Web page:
1. Attention is Valuable
It would probably help if we started with a definition of attention. Here’s a possible one:
Attention = focused conscious awareness.
We all live in a stream of consciousness (occasionally interrupted by sleep, concussion, and coma). This stream of consciousness has different qualitative elements. Some things we are never consciously aware of — they are unseen and unknown; some things we are only dimly aware of — they hover in the background, ready to be brought into the light; some things we are acutely aware of — they are in the spotlight. The spotlight is our attention. As I sit writing this, I am dimly aware of some birds singing in the background. If I force myself, I can pay attention to their songs, but I’m not really paying attention to them. The screen of my laptop is where my attention lies. That’s where my thoughts are being translated into words. It’s where the spotlight shines.

This definition of attention is relatively uncontroversial. Tran, in his article on the right to attention, argues that there is, in fact, little disagreement about the definition of attention across different disciplines. He notes, for example, that psychologists define it as ‘the concentration of awareness’, and economists define it as ‘focused mental engagement’. There is little to choose between these definitions.

So granting that the definition is on the right track, does it help us to identify the value of attention? Perhaps. Think for a moment about the things that make life worth living — the experiences, capacities, resources (etc.) that make for a flourishing existence. Philosophers have thought long and hard about these things. They have identified many candidate elements of the good life. But lurking behind them all — and taking pride of place in many accounts of moral status — is the capacity for conscious awareness. It is our ability to experience the world, to experience pleasure and pain, hope and despair, joy and suffering, that makes what we do morally salient. A rock is not conscious. If you split the rock with a pickaxe you are not making its existence any worse. If you do the same thing to a human being, it’s rather different. You are making the human’s life go worse. This is because the human being is conscious. Cracking open the human skull with a pickaxe will almost certainly cause the human great suffering and, possibly, end its stream of consciousness (the very thing that makes other valuable things possible).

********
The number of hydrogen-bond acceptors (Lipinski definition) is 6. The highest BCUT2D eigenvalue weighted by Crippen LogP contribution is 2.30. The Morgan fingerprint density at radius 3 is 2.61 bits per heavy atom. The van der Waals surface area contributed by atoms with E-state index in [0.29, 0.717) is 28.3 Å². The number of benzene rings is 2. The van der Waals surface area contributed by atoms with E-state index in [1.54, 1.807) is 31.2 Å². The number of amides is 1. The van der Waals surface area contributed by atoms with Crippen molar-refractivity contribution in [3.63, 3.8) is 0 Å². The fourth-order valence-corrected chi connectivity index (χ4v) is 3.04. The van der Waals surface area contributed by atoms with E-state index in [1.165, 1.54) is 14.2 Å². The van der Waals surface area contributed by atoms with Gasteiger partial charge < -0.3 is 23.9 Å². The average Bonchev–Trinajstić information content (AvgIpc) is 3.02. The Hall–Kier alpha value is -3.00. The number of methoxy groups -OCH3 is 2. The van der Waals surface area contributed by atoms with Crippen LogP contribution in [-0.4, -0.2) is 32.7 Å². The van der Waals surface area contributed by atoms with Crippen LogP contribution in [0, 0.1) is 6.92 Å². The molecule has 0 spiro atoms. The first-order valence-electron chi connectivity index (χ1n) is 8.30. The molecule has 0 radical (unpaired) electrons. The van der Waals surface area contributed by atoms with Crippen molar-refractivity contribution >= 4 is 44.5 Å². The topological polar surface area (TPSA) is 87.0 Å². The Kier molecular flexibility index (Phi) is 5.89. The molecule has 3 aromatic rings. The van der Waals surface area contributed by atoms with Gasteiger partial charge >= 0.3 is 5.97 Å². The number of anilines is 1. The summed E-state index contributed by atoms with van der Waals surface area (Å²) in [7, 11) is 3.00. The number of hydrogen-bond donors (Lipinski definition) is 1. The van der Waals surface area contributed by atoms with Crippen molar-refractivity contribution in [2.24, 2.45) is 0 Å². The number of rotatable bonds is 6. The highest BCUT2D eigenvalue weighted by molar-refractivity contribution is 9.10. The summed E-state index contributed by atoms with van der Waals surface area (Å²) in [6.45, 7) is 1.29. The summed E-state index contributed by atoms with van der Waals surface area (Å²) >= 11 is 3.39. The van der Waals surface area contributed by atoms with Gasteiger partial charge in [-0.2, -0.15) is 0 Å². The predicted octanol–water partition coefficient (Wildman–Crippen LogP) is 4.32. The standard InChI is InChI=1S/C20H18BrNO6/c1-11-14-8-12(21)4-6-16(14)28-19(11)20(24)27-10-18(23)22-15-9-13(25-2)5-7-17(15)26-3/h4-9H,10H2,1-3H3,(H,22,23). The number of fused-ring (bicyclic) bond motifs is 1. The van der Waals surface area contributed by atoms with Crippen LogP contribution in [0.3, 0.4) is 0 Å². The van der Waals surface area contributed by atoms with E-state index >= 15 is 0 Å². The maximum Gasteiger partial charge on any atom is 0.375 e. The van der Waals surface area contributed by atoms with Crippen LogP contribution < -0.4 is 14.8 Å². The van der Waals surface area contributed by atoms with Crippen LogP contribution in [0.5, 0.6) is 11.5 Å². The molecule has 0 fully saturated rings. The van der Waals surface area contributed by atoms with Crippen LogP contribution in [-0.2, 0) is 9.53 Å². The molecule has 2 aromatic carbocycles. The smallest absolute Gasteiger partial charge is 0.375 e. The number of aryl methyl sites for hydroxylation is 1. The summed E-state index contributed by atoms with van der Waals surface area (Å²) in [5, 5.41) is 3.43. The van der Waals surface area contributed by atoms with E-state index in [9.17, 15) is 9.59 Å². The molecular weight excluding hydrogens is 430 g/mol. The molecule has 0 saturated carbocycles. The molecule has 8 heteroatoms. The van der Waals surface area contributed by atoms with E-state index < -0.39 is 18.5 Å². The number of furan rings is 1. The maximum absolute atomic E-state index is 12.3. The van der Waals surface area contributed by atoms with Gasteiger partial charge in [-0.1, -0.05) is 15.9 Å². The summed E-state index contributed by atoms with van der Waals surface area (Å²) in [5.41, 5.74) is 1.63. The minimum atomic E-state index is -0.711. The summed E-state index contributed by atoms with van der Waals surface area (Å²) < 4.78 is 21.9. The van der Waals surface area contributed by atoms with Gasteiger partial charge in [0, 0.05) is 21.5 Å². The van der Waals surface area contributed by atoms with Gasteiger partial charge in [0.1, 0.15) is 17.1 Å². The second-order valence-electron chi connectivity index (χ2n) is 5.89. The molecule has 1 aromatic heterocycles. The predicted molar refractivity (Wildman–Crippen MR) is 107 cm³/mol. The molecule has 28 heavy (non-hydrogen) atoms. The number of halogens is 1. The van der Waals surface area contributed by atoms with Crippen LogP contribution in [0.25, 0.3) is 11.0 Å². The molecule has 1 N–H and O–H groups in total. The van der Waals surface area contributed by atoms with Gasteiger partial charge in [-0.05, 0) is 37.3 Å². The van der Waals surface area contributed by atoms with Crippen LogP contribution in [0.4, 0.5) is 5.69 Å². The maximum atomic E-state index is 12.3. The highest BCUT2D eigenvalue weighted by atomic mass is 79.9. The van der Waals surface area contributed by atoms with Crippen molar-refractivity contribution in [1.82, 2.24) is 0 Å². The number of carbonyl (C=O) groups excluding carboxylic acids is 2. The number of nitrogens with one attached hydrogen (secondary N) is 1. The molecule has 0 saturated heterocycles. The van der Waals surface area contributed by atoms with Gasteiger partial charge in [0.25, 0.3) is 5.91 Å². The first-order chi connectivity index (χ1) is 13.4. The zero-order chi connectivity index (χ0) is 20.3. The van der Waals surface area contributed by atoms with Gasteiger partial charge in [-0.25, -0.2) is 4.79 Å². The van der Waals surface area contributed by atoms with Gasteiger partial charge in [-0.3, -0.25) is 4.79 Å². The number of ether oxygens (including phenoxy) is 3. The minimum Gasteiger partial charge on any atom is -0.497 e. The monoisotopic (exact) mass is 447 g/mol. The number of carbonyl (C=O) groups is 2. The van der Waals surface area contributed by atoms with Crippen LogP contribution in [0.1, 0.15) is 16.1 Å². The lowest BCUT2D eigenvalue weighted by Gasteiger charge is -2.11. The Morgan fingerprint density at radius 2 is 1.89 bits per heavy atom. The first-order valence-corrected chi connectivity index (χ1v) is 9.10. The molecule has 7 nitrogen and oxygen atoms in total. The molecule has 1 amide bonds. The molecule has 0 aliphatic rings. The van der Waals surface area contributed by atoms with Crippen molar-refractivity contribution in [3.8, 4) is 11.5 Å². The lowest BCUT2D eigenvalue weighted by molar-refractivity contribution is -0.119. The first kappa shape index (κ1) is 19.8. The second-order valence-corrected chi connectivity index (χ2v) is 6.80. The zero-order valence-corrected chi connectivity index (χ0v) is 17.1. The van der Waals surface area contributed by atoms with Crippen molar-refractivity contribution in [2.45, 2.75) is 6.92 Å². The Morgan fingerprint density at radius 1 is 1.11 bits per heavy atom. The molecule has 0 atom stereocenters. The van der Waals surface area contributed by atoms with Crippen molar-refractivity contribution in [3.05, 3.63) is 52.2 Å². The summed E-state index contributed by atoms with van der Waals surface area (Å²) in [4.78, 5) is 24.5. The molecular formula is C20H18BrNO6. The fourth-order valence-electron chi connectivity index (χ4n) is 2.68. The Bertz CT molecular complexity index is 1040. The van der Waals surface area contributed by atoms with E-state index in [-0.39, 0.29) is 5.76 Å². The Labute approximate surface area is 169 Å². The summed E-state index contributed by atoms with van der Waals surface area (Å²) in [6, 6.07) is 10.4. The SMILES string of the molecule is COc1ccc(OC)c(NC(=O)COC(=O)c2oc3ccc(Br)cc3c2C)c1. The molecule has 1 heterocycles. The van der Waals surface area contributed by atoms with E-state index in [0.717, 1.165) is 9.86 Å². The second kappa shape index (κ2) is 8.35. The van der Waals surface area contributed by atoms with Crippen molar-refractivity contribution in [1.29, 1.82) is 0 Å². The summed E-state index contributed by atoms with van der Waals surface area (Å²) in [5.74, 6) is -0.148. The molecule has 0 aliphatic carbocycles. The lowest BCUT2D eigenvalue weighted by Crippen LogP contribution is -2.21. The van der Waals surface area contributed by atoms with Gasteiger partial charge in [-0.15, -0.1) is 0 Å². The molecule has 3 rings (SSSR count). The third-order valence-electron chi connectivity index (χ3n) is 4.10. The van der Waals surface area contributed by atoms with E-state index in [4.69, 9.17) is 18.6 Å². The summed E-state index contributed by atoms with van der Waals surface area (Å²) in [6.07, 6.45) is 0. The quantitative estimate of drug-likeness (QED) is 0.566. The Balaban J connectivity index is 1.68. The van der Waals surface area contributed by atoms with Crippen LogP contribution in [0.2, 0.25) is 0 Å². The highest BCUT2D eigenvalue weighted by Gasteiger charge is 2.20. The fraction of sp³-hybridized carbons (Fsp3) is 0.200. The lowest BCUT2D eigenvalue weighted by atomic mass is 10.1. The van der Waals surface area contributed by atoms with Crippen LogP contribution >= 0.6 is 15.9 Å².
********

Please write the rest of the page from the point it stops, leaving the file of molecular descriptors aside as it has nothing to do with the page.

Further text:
That consciousness is central to what makes life worth living is fairly widely accepted. The only disputes tend to relate to how wide the net of consciousness expands (are animals conscious? do we make their lives worse by killing and eating them?). Given that attention is simply a specific form of consciousness (focused conscious awareness), it would seem to follow that attention is valuable. A simple argument can be made:
  • (1) Consciousness is valuable (hence worth protecting).
  • (2) Attention is a form of consciousness (focused conscious awareness).
  • (3) Therefore, attention is valuable (hence worth protecting).
But this argument throws up a problem. If attention is merely a form of conscious awareness, then what is the point in talking specifically about a right to attentional protection? Shouldn’t we just focus on consciousness more generally?...